2006 Humphreys, E. R., Black, T. A., Morgenstern, K., Cai, T., Drewitt, G. B., Nesic, Z., Trofymow, J. (2006) Carbon Dioxide Fluxes In Coastal Douglas-Fir Stands At Different Stages Of Development After Clearcut Harvesting, Agricultural And Forest Meteorology, 140(1-4), 6-22.
2006 Chen, J. M., Govind, A., Sonnentag, O., Zhang, Y., Barr, A., Amiro, B. (2006) Leaf Area Index Measurements At Fluxnet-Canada Forest Sites, Agricultural And Forest Meteorology, 140(1-4), 257-268.
2008 Jassal, R. S., Black, T. A., Novak, M. D., Gaumont-Guay, D., Nesic, Z. (2008) Effect Of Soil Water Stress On Soil Respiration And Its Temperature Sensitivity In An 18-Year-Old Temperate Douglas-Fir Stand, Global Change Biology, 14(6), 1305-1318.

CA-Ca3: British Columbia - Pole sapling Douglas-fir stand

BADM for This Site

Access the Biological, Ancillary, Disturbance and Metadata (BADM) information and data for this site.

BADM contain information for many uses, such as characterizing a site’s vegetation and soil, describing disturbance history, and defining instrumentation for flux processing. They complement the flux/met data.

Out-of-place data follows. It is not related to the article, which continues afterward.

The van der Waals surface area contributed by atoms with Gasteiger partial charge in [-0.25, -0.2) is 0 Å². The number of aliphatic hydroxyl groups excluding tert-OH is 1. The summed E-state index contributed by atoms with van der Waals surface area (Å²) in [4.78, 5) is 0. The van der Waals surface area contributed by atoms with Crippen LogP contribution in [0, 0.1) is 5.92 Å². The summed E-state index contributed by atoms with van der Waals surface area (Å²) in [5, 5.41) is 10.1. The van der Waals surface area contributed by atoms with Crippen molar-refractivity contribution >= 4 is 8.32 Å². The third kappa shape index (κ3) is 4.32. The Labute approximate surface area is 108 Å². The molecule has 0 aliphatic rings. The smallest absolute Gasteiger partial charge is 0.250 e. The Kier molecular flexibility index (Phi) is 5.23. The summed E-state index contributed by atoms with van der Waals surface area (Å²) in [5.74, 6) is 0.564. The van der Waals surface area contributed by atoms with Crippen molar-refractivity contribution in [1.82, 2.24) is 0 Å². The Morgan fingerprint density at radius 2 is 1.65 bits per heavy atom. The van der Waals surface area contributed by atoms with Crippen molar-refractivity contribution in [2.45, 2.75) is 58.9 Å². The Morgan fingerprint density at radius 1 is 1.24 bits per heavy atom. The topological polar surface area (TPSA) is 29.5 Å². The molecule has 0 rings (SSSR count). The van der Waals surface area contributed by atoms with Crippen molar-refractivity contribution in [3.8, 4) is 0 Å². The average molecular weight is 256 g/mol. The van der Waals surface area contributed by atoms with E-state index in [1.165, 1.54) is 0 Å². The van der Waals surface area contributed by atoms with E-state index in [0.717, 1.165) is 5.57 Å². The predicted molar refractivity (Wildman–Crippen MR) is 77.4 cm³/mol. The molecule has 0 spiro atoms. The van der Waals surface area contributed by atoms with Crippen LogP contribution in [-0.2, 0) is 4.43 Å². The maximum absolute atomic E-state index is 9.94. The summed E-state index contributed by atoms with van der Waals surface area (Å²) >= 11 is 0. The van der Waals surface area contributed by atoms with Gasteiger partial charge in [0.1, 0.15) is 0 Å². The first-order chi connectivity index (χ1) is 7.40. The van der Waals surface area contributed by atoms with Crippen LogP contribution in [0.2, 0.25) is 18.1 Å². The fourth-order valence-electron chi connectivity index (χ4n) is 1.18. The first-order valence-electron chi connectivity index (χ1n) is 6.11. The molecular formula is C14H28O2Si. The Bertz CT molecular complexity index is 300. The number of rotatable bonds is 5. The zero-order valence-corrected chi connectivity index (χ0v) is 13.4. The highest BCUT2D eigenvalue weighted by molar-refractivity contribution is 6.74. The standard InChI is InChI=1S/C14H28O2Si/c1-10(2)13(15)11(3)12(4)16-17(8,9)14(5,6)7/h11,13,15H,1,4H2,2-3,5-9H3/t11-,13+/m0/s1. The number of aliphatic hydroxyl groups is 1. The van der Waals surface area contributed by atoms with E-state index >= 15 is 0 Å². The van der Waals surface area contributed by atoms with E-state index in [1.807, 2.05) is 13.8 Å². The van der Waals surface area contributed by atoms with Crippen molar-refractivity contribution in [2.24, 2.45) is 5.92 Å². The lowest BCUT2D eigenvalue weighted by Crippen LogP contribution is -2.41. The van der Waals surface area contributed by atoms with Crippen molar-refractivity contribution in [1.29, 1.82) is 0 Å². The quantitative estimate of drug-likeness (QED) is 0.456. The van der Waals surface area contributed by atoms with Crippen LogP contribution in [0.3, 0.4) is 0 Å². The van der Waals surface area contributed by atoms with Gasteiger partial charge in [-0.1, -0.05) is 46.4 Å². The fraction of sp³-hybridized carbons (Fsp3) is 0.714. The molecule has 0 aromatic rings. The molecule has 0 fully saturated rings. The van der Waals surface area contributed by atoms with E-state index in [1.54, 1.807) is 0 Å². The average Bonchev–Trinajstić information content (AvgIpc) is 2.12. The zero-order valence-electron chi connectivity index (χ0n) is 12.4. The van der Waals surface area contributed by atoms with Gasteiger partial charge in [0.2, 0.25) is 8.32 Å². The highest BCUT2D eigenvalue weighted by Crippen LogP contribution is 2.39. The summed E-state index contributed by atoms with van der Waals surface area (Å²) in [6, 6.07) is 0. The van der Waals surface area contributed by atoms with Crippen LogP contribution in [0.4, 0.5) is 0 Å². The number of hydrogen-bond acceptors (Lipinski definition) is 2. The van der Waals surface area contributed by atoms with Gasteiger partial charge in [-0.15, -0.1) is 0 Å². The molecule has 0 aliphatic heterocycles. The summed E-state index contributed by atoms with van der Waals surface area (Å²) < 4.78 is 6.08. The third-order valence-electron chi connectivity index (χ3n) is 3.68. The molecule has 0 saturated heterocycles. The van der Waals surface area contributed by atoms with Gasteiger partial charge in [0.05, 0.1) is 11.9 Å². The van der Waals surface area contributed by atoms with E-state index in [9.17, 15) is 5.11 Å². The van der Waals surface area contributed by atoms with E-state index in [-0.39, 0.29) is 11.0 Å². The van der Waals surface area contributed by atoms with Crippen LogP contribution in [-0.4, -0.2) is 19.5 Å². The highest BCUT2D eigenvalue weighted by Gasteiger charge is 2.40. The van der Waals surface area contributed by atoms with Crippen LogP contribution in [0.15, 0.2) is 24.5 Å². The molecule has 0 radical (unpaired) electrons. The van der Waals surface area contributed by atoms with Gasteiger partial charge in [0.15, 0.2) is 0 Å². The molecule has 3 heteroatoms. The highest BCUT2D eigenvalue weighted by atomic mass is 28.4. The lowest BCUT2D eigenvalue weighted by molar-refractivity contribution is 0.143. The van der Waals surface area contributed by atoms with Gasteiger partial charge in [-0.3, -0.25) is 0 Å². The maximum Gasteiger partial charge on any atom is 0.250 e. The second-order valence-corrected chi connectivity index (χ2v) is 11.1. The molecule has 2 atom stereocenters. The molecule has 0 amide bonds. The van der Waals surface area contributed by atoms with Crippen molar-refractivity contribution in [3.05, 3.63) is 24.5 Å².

* Online updates are shown on the Overview tab real time. However, downloaded BADM files will not reflect those updates until they have been reviewed for QA/QC.

CA-Ca3: British Columbia - Pole sapling Douglas-fir stand

Wind Roses

Click an image below to enlarge it, or use the navigation panel.
  • Image scale: 659m x 659m
  • Data Collected:
  • Wind roses use variables ‘WS’ and ‘WD’.
    Download Data Download Wind Rose as Image File (PNG)

    Wind Speed (m/s)

  • Graph Type
  • Wind Speed Scale
  • Wind Direction Scale (%)
  • Show Satellite Image
  • Show Wind Rose
  • Annual Average
    About Ameriflux Wind Roses
    Wind Rose Explanation